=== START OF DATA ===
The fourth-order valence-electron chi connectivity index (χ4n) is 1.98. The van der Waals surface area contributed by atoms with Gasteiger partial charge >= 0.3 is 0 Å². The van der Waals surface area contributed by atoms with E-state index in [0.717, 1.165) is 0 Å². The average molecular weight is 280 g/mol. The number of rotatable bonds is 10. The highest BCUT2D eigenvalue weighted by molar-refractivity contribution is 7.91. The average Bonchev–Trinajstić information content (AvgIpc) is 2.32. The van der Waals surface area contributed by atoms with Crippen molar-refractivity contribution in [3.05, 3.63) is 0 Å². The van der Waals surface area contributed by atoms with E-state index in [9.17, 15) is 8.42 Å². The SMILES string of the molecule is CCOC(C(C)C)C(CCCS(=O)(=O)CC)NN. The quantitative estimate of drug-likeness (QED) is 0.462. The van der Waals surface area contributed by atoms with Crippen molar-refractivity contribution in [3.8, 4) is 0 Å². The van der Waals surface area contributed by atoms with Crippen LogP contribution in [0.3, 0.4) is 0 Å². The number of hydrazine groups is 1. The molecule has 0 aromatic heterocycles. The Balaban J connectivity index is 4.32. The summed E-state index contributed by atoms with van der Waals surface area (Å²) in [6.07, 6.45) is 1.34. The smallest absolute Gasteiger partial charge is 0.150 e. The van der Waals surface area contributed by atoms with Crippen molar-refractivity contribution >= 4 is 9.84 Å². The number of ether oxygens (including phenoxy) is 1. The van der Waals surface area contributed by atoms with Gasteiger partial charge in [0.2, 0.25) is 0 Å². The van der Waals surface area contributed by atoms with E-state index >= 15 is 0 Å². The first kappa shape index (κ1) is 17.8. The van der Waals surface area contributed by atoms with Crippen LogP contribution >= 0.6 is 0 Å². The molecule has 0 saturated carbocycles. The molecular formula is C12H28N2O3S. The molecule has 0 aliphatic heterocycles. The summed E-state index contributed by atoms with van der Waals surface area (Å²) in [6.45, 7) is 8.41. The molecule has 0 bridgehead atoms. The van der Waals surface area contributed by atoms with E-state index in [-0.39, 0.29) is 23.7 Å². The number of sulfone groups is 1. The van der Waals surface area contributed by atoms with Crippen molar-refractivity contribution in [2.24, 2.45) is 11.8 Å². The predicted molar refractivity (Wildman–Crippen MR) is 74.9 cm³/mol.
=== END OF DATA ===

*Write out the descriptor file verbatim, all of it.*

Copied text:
The fourth-order valence-electron chi connectivity index (χ4n) is 1.98. The van der Waals surface area contributed by atoms with Gasteiger partial charge >= 0.3 is 0 Å². The van der Waals surface area contributed by atoms with E-state index in [0.717, 1.165) is 0 Å². The average molecular weight is 280 g/mol. The number of rotatable bonds is 10. The highest BCUT2D eigenvalue weighted by molar-refractivity contribution is 7.91. The average Bonchev–Trinajstić information content (AvgIpc) is 2.32. The van der Waals surface area contributed by atoms with Crippen molar-refractivity contribution in [3.05, 3.63) is 0 Å². The van der Waals surface area contributed by atoms with E-state index in [9.17, 15) is 8.42 Å². The SMILES string of the molecule is CCOC(C(C)C)C(CCCS(=O)(=O)CC)NN. The quantitative estimate of drug-likeness (QED) is 0.462. The van der Waals surface area contributed by atoms with Crippen molar-refractivity contribution in [3.8, 4) is 0 Å². The van der Waals surface area contributed by atoms with Crippen LogP contribution in [0.3, 0.4) is 0 Å². The number of hydrazine groups is 1. The molecule has 0 aromatic heterocycles. The Balaban J connectivity index is 4.32. The summed E-state index contributed by atoms with van der Waals surface area (Å²) in [6.07, 6.45) is 1.34. The smallest absolute Gasteiger partial charge is 0.150 e. The van der Waals surface area contributed by atoms with Crippen molar-refractivity contribution >= 4 is 9.84 Å². The number of ether oxygens (including phenoxy) is 1. The van der Waals surface area contributed by atoms with Gasteiger partial charge in [0.2, 0.25) is 0 Å². The van der Waals surface area contributed by atoms with E-state index >= 15 is 0 Å². The first kappa shape index (κ1) is 17.8. The van der Waals surface area contributed by atoms with Crippen LogP contribution >= 0.6 is 0 Å². The molecule has 0 saturated carbocycles. The molecular formula is C12H28N2O3S. The molecule has 0 aliphatic heterocycles. The summed E-state index contributed by atoms with van der Waals surface area (Å²) in [6.45, 7) is 8.41. The molecule has 0 bridgehead atoms. The van der Waals surface area contributed by atoms with E-state index in [-0.39, 0.29) is 23.7 Å². The number of sulfone groups is 1. The van der Waals surface area contributed by atoms with Crippen molar-refractivity contribution in [2.24, 2.45) is 11.8 Å². The predicted molar refractivity (Wildman–Crippen MR) is 74.9 cm³/mol.